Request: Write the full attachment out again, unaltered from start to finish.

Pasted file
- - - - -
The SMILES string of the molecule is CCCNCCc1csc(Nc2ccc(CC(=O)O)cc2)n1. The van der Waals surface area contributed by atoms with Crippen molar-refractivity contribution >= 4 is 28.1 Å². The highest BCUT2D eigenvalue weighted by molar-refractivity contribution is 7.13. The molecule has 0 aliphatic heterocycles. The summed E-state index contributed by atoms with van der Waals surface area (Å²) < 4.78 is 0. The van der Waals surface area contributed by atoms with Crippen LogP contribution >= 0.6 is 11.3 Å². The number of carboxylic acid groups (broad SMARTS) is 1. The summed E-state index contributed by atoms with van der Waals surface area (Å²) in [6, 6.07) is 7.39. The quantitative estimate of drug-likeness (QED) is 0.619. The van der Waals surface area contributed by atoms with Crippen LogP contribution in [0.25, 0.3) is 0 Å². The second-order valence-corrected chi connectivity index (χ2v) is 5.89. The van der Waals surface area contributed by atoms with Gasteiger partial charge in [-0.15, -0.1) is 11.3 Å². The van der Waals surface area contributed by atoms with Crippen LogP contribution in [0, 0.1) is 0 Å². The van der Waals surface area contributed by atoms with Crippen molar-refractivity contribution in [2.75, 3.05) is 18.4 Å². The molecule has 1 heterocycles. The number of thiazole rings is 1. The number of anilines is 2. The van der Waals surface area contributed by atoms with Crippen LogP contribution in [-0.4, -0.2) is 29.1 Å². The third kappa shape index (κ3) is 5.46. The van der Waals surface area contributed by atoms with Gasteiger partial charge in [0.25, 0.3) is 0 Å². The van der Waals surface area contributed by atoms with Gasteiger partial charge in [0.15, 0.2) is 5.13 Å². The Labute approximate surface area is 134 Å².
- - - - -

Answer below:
The SMILES string of the molecule is CCCNCCc1csc(Nc2ccc(CC(=O)O)cc2)n1. The van der Waals surface area contributed by atoms with Crippen molar-refractivity contribution >= 4 is 28.1 Å². The highest BCUT2D eigenvalue weighted by molar-refractivity contribution is 7.13. The molecule has 0 aliphatic heterocycles. The summed E-state index contributed by atoms with van der Waals surface area (Å²) < 4.78 is 0. The van der Waals surface area contributed by atoms with Crippen LogP contribution >= 0.6 is 11.3 Å². The number of carboxylic acid groups (broad SMARTS) is 1. The summed E-state index contributed by atoms with van der Waals surface area (Å²) in [6, 6.07) is 7.39. The quantitative estimate of drug-likeness (QED) is 0.619. The van der Waals surface area contributed by atoms with Crippen LogP contribution in [0.25, 0.3) is 0 Å². The second-order valence-corrected chi connectivity index (χ2v) is 5.89. The van der Waals surface area contributed by atoms with Gasteiger partial charge in [-0.15, -0.1) is 11.3 Å². The van der Waals surface area contributed by atoms with Crippen LogP contribution in [0, 0.1) is 0 Å². The van der Waals surface area contributed by atoms with Crippen molar-refractivity contribution in [2.75, 3.05) is 18.4 Å². The molecule has 1 heterocycles. The number of thiazole rings is 1. The number of anilines is 2. The van der Waals surface area contributed by atoms with Crippen LogP contribution in [-0.4, -0.2) is 29.1 Å². The third kappa shape index (κ3) is 5.46. The van der Waals surface area contributed by atoms with Gasteiger partial charge in [0.25, 0.3) is 0 Å². The van der Waals surface area contributed by atoms with Gasteiger partial charge in [0.15, 0.2) is 5.13 Å². The Labute approximate surface area is 134 Å².